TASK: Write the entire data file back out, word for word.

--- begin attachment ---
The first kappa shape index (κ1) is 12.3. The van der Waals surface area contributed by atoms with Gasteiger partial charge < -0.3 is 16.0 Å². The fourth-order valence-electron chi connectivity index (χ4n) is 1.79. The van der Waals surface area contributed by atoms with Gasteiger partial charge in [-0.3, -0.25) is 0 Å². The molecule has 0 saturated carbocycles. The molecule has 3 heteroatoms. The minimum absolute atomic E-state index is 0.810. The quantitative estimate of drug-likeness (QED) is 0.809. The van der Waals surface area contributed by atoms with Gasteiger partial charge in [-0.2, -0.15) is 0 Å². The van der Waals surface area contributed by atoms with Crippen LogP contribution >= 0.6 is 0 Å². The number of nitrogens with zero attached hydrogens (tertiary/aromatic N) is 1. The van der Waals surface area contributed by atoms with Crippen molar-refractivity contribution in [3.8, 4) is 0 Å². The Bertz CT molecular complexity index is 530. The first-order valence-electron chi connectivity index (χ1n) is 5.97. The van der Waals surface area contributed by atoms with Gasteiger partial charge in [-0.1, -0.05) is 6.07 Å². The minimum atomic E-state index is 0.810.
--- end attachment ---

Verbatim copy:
The first kappa shape index (κ1) is 12.3. The van der Waals surface area contributed by atoms with Gasteiger partial charge < -0.3 is 16.0 Å². The fourth-order valence-electron chi connectivity index (χ4n) is 1.79. The van der Waals surface area contributed by atoms with Gasteiger partial charge in [-0.3, -0.25) is 0 Å². The molecule has 0 saturated carbocycles. The molecule has 3 heteroatoms. The minimum absolute atomic E-state index is 0.810. The quantitative estimate of drug-likeness (QED) is 0.809. The van der Waals surface area contributed by atoms with Gasteiger partial charge in [-0.2, -0.15) is 0 Å². The van der Waals surface area contributed by atoms with Crippen LogP contribution >= 0.6 is 0 Å². The number of nitrogens with zero attached hydrogens (tertiary/aromatic N) is 1. The van der Waals surface area contributed by atoms with Crippen molar-refractivity contribution in [3.8, 4) is 0 Å². The Bertz CT molecular complexity index is 530. The first-order valence-electron chi connectivity index (χ1n) is 5.97. The van der Waals surface area contributed by atoms with Gasteiger partial charge in [-0.1, -0.05) is 6.07 Å². The minimum atomic E-state index is 0.810.